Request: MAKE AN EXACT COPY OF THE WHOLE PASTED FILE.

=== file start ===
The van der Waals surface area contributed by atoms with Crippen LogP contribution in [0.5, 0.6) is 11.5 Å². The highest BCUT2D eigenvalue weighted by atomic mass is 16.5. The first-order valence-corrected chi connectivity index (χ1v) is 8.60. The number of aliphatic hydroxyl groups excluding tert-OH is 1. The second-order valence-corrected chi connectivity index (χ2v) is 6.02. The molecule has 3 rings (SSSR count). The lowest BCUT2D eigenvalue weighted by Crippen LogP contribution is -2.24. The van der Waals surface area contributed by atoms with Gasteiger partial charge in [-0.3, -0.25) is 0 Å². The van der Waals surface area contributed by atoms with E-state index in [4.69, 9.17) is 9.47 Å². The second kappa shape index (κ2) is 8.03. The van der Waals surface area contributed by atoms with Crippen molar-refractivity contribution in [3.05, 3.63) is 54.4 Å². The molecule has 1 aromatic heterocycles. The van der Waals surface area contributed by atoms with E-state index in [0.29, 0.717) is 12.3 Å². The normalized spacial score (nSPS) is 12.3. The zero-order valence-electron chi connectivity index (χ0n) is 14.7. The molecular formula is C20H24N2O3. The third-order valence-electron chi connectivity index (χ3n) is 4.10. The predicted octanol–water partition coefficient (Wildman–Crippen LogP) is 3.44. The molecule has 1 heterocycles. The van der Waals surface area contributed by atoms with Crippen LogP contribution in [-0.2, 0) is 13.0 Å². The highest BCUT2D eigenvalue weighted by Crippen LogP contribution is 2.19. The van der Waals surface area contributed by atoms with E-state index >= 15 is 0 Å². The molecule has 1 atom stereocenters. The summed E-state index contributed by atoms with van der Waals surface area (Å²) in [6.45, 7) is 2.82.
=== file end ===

The van der Waals surface area contributed by atoms with Crippen LogP contribution in [0.5, 0.6) is 11.5 Å². The highest BCUT2D eigenvalue weighted by atomic mass is 16.5. The first-order valence-corrected chi connectivity index (χ1v) is 8.60. The number of aliphatic hydroxyl groups excluding tert-OH is 1. The second-order valence-corrected chi connectivity index (χ2v) is 6.02. The molecule has 3 rings (SSSR count). The lowest BCUT2D eigenvalue weighted by Crippen LogP contribution is -2.24. The van der Waals surface area contributed by atoms with Gasteiger partial charge in [-0.3, -0.25) is 0 Å². The van der Waals surface area contributed by atoms with E-state index in [4.69, 9.17) is 9.47 Å². The second kappa shape index (κ2) is 8.03. The van der Waals surface area contributed by atoms with Crippen molar-refractivity contribution in [3.05, 3.63) is 54.4 Å². The molecule has 1 aromatic heterocycles. The van der Waals surface area contributed by atoms with E-state index in [0.29, 0.717) is 12.3 Å². The normalized spacial score (nSPS) is 12.3. The zero-order valence-electron chi connectivity index (χ0n) is 14.7. The molecular formula is C20H24N2O3. The third-order valence-electron chi connectivity index (χ3n) is 4.10. The predicted octanol–water partition coefficient (Wildman–Crippen LogP) is 3.44. The molecule has 1 heterocycles. The van der Waals surface area contributed by atoms with Crippen LogP contribution in [-0.2, 0) is 13.0 Å². The highest BCUT2D eigenvalue weighted by Crippen LogP contribution is 2.19. The van der Waals surface area contributed by atoms with E-state index >= 15 is 0 Å². The molecule has 1 atom stereocenters. The summed E-state index contributed by atoms with van der Waals surface area (Å²) in [6.45, 7) is 2.82.